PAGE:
From job-killing regulations to invasions of our privacy, the executive branch in Washington, D.C., is out of control.
According to the Heritage Foundation, during President Obama’s first term in office, the annual regulatory burden on the economy increased by $70 billion. And in 2012 alone, the president’s team put forward 2,605 new rules. Of those new rules, 69 cost more than $100 million, but only two rules actually decreased regulations.
In Kansas, we know a little bit about federal rules and regulations causing us headaches.
New school lunch regulations have taken away the flexibility of local school districts to provide meals that parents want and students will eat.
The U.S. Fish and Wildlife Service wants to list the lesser prairie chicken as endangered, even though Kansas has enough birds to still allow them to be hunted.
Sunflower Electric Power Corp. has been unable to bring much-needed new power-generating capacity online in Holcomb because of federal rules. Now Obama’s Environmental Protection Agency is proposing a rule that even the EPA admits would prevent coal-fired plants from being built for nearly two decades. This will lead to more expensive, less readily available power to our local economy.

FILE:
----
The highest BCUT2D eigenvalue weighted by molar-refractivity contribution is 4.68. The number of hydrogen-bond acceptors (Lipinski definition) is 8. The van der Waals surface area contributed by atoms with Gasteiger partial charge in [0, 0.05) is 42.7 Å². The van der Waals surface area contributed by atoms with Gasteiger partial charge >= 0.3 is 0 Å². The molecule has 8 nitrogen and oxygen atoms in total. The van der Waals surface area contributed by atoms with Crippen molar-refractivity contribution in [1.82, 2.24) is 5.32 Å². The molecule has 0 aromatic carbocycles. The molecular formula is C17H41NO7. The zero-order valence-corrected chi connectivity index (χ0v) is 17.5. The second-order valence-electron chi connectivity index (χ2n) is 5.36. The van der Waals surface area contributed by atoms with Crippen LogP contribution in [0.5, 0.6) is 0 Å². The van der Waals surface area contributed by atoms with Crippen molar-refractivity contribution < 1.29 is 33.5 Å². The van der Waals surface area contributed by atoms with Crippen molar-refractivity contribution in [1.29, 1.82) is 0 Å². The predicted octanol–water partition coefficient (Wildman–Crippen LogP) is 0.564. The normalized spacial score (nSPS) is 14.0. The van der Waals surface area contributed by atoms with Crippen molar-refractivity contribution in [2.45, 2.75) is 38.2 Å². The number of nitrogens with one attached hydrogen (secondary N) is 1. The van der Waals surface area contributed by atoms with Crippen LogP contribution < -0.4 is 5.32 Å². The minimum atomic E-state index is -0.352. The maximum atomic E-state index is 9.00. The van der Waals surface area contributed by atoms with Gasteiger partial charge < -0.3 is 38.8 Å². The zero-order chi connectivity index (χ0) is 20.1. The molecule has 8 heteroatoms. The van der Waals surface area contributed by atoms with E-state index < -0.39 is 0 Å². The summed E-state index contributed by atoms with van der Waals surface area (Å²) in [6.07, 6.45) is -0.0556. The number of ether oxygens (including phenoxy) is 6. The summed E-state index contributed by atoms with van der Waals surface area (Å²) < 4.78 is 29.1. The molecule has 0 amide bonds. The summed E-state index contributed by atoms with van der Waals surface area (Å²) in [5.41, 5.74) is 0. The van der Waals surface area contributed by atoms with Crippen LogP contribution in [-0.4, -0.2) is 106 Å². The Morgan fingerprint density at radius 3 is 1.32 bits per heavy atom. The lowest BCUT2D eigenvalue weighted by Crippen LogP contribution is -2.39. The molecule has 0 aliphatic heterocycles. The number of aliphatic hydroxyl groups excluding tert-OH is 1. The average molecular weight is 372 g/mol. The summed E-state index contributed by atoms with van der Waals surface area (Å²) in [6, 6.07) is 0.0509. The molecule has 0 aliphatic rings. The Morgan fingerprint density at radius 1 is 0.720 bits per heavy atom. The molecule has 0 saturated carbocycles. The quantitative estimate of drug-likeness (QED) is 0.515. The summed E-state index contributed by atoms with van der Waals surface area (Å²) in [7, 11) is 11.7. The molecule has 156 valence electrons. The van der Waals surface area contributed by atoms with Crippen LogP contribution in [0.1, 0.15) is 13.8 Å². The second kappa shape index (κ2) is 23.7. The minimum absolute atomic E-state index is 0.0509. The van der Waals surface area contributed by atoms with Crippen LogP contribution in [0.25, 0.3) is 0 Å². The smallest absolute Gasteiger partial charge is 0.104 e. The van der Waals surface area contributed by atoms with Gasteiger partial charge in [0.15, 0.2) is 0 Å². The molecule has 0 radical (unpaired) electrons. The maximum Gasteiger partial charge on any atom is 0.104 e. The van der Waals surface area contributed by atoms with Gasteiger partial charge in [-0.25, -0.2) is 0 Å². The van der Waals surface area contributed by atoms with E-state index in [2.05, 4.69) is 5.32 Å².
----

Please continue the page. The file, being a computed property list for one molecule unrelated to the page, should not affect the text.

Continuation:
Regulations even threaten our religious liberties. A rule promulgated by Health and Human Services Secretary Kathleen Sebelius in the name of Obamacare mandated coverage of abortion drugs in nearly all insurance plans, even by employers who hold constitutionally protected rights of conscience and oppose it.
Last week, I worked with my House Small Business Committee to pass our Regulatory Flexibility Improvements Act of 2013. This proposal requires the federal government to account for the real economic impact of any new regulation. It also requires regulators proposing new regulations to identify alternatives that would minimize any adverse impacts on small businesses.
Further, I amended the bill to increase transparency in these agencies. My amendment requires federal agencies to turn over all information on how proposed rules impact small businesses before the regulation is finalized.
The House also passed a bill this summer, called the REINS Act, to require all major regulations to gain congressional approval before taking effect. If Washington adopted this approach, Americans could rest easier knowing bureaucrat-filled agencies inside the D.C. beltway would no longer be free to pass regulations that strain the bounds of common sense – like their abandoned proposal to limit the ability of kids to work on farms.